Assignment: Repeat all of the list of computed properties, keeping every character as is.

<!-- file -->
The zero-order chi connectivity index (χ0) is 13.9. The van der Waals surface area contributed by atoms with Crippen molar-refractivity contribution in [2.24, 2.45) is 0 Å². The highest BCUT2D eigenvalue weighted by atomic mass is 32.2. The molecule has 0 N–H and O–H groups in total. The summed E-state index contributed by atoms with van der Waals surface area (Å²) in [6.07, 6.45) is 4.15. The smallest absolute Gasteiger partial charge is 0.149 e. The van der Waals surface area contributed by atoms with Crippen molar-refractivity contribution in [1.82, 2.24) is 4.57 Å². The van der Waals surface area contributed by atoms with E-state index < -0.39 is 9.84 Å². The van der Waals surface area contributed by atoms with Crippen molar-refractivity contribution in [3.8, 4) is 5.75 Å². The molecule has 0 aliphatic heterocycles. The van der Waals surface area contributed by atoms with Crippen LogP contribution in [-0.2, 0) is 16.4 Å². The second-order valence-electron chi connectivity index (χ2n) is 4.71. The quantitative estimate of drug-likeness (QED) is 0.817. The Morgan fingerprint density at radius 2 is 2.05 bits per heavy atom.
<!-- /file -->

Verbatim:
The zero-order chi connectivity index (χ0) is 13.9. The van der Waals surface area contributed by atoms with Crippen molar-refractivity contribution in [2.24, 2.45) is 0 Å². The highest BCUT2D eigenvalue weighted by atomic mass is 32.2. The molecule has 0 N–H and O–H groups in total. The summed E-state index contributed by atoms with van der Waals surface area (Å²) in [6.07, 6.45) is 4.15. The smallest absolute Gasteiger partial charge is 0.149 e. The van der Waals surface area contributed by atoms with Crippen molar-refractivity contribution in [1.82, 2.24) is 4.57 Å². The van der Waals surface area contributed by atoms with E-state index < -0.39 is 9.84 Å². The van der Waals surface area contributed by atoms with Crippen molar-refractivity contribution in [3.8, 4) is 5.75 Å². The molecule has 0 aliphatic heterocycles. The van der Waals surface area contributed by atoms with Crippen LogP contribution in [-0.2, 0) is 16.4 Å². The second-order valence-electron chi connectivity index (χ2n) is 4.71. The quantitative estimate of drug-likeness (QED) is 0.817. The Morgan fingerprint density at radius 2 is 2.05 bits per heavy atom.